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Business Cycles with Revolutions

  • Lance Kent

    ()

    (Department of Economics, College of William and Mary)

  • Toan Phan

    ()

    (Department of Economics, UNC-Chapel Hill)

This paper develops an empirical macroeconomic framework to analyze the relationship between major political disruptions and business cycles of a country. We combine a new dataset of political revolutions (mass domestic political campaigns to remove dictators and juntas) across the world since 1960, with coup data and traditional macro data (of output, investment, trade, inflation and exchange rate). We then build a panel vector-autoregression model with two novel ingredients: (1) political disruptions and (2) an estimated probability of such disruptions. We find that both terms have statistically and economically significant impacts on business cycles. Interestingly, the impacts of the second term dominate those of the first, both statistically and economically. This suggests that our measure of political risk captures an important source of time-varying uncertainty and volatility in many countries.

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File URL: http://economics.wm.edu/wp/cwm_wp145.pdf
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Paper provided by Department of Economics, College of William and Mary in its series Working Papers with number 145.

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Length: 30 pages
Date of creation: 05 Nov 2013
Date of revision:
Handle: RePEc:cwm:wpaper:145
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  1. Daron Acemoglu & James A. Robinson, 2000. "Why Did The West Extend The Franchise? Democracy, Inequality, And Growth In Historical Perspective," The Quarterly Journal of Economics, MIT Press, vol. 115(4), pages 1167-1199, November.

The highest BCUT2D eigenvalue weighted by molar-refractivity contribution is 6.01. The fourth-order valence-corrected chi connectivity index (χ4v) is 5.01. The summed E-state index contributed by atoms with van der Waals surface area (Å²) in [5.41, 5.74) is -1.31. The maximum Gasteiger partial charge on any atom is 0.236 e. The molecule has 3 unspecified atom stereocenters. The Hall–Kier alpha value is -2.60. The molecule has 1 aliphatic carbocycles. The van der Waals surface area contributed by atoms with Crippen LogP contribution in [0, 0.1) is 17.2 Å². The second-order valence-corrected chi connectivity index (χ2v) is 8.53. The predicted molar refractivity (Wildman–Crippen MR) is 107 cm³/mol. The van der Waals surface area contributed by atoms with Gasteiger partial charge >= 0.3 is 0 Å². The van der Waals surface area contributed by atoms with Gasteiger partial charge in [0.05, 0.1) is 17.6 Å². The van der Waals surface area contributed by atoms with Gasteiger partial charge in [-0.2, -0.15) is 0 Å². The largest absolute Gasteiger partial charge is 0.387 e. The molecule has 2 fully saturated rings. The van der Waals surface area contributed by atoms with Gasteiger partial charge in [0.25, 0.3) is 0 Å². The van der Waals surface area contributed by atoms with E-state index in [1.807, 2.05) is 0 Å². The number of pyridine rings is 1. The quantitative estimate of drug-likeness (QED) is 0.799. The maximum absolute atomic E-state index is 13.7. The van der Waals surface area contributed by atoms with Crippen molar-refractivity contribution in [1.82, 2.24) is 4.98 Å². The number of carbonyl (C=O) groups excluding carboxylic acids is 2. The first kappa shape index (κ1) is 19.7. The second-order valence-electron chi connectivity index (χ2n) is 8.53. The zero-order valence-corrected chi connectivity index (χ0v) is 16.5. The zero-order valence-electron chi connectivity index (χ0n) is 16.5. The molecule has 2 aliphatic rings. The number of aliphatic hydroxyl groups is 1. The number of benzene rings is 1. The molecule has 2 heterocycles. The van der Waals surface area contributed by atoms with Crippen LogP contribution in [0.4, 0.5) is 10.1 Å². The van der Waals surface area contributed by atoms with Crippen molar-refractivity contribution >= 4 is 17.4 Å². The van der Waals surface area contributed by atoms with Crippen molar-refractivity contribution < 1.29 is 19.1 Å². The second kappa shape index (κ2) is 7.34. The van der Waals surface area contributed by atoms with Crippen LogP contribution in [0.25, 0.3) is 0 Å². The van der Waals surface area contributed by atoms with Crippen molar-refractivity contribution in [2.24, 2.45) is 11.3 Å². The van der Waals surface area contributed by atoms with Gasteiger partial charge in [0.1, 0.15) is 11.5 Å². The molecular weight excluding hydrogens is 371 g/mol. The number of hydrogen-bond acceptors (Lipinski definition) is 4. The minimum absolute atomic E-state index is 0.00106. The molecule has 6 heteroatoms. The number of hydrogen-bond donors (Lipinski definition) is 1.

2. Xavier Gabaix, 2012. "Variable Rare Disasters: An Exactly Solved Framework for Ten Puzzles in Macro-Finance," The Quarterly Journal of Economics, Oxford University Press, vol. 127(2), pages 645-700.
  3. Daron Acemoglu & James Robinson, 1999. "Democratization or Repression?," Working papers 99-27, Massachusetts Institute of Technology (MIT), Department of Economics.
  4. Valerie A. Ramey, 2011. "Identifying Government Spending Shocks: It's all in the Timing," The Quarterly Journal of Economics, Oxford University Press, vol. 126(1), pages 1-50.
  5. Elias Papaioannou & Gregorios Siourounis, 2008. "Democratization and Growth," Working Papers 00027, University of Peloponnese, Department of Economics.
  6. Dominik Noe & Admasu Shiferaw, 2013. "Low-intensity Conflict and Firm Level Investment in Ethiopia," Working Papers 141, Department of Economics, College of William and Mary, revised 05 Dec 2013.
  7. Barro, Robert, 2006. "Rare Disasters and Asset Markets in the Twentieth Century," Scholarly Articles 3208215, Harvard University Department of Economics.
  8. Nicholas Bloom, 2007. "The Impact of Uncertainty Shocks," NBER Working Papers 13385, National Bureau of Economic Research, Inc.
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